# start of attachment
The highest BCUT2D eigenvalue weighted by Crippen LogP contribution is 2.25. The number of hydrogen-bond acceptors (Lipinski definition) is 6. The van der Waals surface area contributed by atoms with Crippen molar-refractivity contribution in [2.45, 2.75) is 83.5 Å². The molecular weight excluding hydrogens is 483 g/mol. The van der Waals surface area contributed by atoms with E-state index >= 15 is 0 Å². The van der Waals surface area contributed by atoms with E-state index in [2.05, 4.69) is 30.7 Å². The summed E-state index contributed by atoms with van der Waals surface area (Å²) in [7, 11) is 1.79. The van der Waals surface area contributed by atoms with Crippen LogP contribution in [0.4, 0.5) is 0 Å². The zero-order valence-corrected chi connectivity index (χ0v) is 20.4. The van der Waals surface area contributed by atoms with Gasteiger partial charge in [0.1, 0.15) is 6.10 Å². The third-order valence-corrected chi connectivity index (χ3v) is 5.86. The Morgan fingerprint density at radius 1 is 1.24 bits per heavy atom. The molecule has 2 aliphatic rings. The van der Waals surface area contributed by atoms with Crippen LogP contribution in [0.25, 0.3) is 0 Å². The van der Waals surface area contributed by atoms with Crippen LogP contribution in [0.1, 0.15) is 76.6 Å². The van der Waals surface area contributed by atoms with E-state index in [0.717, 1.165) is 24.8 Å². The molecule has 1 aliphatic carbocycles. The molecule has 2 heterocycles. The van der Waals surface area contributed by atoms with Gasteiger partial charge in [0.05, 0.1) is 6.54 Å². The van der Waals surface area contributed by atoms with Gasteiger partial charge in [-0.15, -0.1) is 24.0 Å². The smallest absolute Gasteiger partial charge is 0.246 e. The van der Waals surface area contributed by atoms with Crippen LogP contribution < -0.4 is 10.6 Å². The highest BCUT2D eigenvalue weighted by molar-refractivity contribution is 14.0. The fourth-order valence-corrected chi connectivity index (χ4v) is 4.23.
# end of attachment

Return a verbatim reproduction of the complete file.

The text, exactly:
The highest BCUT2D eigenvalue weighted by Crippen LogP contribution is 2.25. The number of hydrogen-bond acceptors (Lipinski definition) is 6. The van der Waals surface area contributed by atoms with Crippen molar-refractivity contribution in [2.45, 2.75) is 83.5 Å². The molecular weight excluding hydrogens is 483 g/mol. The van der Waals surface area contributed by atoms with E-state index >= 15 is 0 Å². The van der Waals surface area contributed by atoms with E-state index in [2.05, 4.69) is 30.7 Å². The summed E-state index contributed by atoms with van der Waals surface area (Å²) in [7, 11) is 1.79. The van der Waals surface area contributed by atoms with Crippen LogP contribution in [0.4, 0.5) is 0 Å². The zero-order valence-corrected chi connectivity index (χ0v) is 20.4. The van der Waals surface area contributed by atoms with Gasteiger partial charge in [0.1, 0.15) is 6.10 Å². The third-order valence-corrected chi connectivity index (χ3v) is 5.86. The Morgan fingerprint density at radius 1 is 1.24 bits per heavy atom. The molecule has 2 aliphatic rings. The van der Waals surface area contributed by atoms with Crippen LogP contribution in [0.25, 0.3) is 0 Å². The van der Waals surface area contributed by atoms with Crippen LogP contribution in [0.1, 0.15) is 76.6 Å². The van der Waals surface area contributed by atoms with E-state index in [0.717, 1.165) is 24.8 Å². The molecule has 1 aliphatic carbocycles. The molecule has 2 heterocycles. The van der Waals surface area contributed by atoms with Gasteiger partial charge in [0.05, 0.1) is 6.54 Å². The van der Waals surface area contributed by atoms with Gasteiger partial charge in [-0.15, -0.1) is 24.0 Å². The smallest absolute Gasteiger partial charge is 0.246 e. The van der Waals surface area contributed by atoms with Crippen LogP contribution < -0.4 is 10.6 Å². The highest BCUT2D eigenvalue weighted by molar-refractivity contribution is 14.0. The fourth-order valence-corrected chi connectivity index (χ4v) is 4.23.